Second, according to the Center for Budget and Policy Priorities (CBPP), while higher taxes may play some part in people's decision to move, "the effects of tax increases on migration are, at most, small." From the CBPP:
Attacks on sorely-needed increases in state tax revenues often include the unproven claim that tax hikes will drive large numbers of households -- particularly the most affluent -- to other states. The same claim also is used to justify new tax cuts. Compelling evidence shows that this claim is false. The effects of tax increases on migration are, at most, small -- so small that states that raise income taxes on the most affluent households can be assured of a substantial net gain in revenue.
It would not be credible to argue that no one ever moves to a new state because of the desire to live someplace where taxes are lower. But neither is it credible to say that taxes are a primary motivation, nor that migration has a large impact on the revenue impact of tax measures.
As CBPP nicely sums up, "Finding a correlation -- two things happening at the same time -- is not the same as proving one of those things caused the other."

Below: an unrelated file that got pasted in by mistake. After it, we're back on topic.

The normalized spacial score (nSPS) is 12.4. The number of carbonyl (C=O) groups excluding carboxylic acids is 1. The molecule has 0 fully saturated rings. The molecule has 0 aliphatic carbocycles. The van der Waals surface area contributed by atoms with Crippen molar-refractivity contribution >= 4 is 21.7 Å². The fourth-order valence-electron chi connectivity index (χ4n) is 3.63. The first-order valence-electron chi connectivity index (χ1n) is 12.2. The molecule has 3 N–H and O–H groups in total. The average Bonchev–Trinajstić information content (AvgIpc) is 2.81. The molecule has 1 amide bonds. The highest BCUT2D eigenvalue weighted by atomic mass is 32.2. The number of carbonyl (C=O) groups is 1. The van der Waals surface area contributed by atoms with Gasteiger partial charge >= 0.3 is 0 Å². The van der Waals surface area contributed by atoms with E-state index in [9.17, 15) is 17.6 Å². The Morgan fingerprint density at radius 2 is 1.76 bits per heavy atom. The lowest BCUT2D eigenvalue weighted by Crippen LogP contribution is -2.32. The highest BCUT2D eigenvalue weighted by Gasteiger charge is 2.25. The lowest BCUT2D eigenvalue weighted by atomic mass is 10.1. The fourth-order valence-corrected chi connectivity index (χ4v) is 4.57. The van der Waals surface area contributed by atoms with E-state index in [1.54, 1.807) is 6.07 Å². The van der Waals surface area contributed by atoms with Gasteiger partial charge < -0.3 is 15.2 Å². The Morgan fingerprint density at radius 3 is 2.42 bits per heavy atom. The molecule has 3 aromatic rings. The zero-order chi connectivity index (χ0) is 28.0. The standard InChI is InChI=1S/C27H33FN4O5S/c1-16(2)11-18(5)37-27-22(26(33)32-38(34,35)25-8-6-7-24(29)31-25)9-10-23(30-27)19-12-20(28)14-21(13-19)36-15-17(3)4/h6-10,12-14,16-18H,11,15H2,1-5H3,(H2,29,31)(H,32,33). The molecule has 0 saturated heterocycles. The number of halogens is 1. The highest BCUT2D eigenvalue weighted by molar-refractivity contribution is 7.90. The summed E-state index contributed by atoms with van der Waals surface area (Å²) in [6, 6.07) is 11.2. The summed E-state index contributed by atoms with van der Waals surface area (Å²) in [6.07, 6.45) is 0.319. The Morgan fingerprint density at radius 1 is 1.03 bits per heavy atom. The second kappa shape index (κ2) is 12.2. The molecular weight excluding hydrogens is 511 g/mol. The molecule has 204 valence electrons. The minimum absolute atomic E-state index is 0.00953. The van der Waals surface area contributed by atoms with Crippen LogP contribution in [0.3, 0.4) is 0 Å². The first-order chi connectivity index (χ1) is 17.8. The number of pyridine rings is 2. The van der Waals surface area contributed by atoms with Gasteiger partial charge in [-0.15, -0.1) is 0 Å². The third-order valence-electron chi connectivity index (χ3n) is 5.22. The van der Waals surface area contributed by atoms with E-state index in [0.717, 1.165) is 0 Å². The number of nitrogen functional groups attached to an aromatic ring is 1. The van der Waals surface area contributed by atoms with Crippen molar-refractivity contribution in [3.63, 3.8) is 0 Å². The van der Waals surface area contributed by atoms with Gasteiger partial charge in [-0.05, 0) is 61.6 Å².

Georgia media have been silent as members of ALEC in Georgia's legislature have successfully pushed through a version of ALEC's Charter Schools Act, which would create a state-controlled board with the power to establish and fund charter schools over local opposition. A Media Matters analysis found that while Georgia media have frequently written about the bills, they have completely overlooked ALEC's influence in the debate.
Pennsylvania's five largest newspapers have generally failed to cover the mounting defections of lawmakers and corporations from the American Legislative Exchange Council (ALEC), a right-wing advocacy group whose membership and model legislation have had significant influence on Pennsylvania government.